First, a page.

In order to produce similar results on other Biblical books that this book achieves with Revelation, you will need to have a basic understanding of Hebrew poetry. You will also need knowledge of the source material of the work you wish to apply this methodology to. From there, it is a simple matter of figuring out the order that the sources were added to the work and the process in which they were added. The knowledge of Hebrew poetry will both speed up and enhance the understanding of this process.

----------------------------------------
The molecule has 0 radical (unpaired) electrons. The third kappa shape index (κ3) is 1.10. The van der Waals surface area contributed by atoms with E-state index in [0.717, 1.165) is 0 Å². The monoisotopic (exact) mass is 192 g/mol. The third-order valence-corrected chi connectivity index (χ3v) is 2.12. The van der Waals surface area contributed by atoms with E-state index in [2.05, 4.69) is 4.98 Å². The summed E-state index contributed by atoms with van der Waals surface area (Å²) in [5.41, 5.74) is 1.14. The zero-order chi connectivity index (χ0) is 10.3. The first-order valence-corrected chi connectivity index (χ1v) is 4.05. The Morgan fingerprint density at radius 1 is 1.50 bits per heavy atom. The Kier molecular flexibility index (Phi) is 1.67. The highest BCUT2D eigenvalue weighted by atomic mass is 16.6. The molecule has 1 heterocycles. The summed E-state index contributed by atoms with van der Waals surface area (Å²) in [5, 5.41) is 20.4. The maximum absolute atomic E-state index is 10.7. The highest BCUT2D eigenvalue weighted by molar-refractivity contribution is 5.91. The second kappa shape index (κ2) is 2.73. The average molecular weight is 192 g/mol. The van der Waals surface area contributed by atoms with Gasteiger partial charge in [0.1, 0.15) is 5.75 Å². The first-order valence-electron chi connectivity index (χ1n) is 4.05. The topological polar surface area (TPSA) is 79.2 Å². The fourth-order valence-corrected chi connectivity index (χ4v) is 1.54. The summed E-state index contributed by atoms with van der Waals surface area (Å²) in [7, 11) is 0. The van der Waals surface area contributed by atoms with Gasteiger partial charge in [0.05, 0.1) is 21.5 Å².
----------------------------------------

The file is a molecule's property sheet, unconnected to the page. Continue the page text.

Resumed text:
It should be noted that much of this chapter uses examples found in the book of Revelation. This is done for an obvious reason––so that the reader can see the entire process. Revelation, however, is not unique by any means. The EID is actually an example of how the author of First Isaiah created their work by forming a synonymous parallel from the whole of Ezekiel. In the Exodus draft (ExD) we discuss how the whole of Ezekiel was from the Exodus narrative beginning with Moses, prior to receiving the Decalogue, to the end of Exodus. This is only the beginning.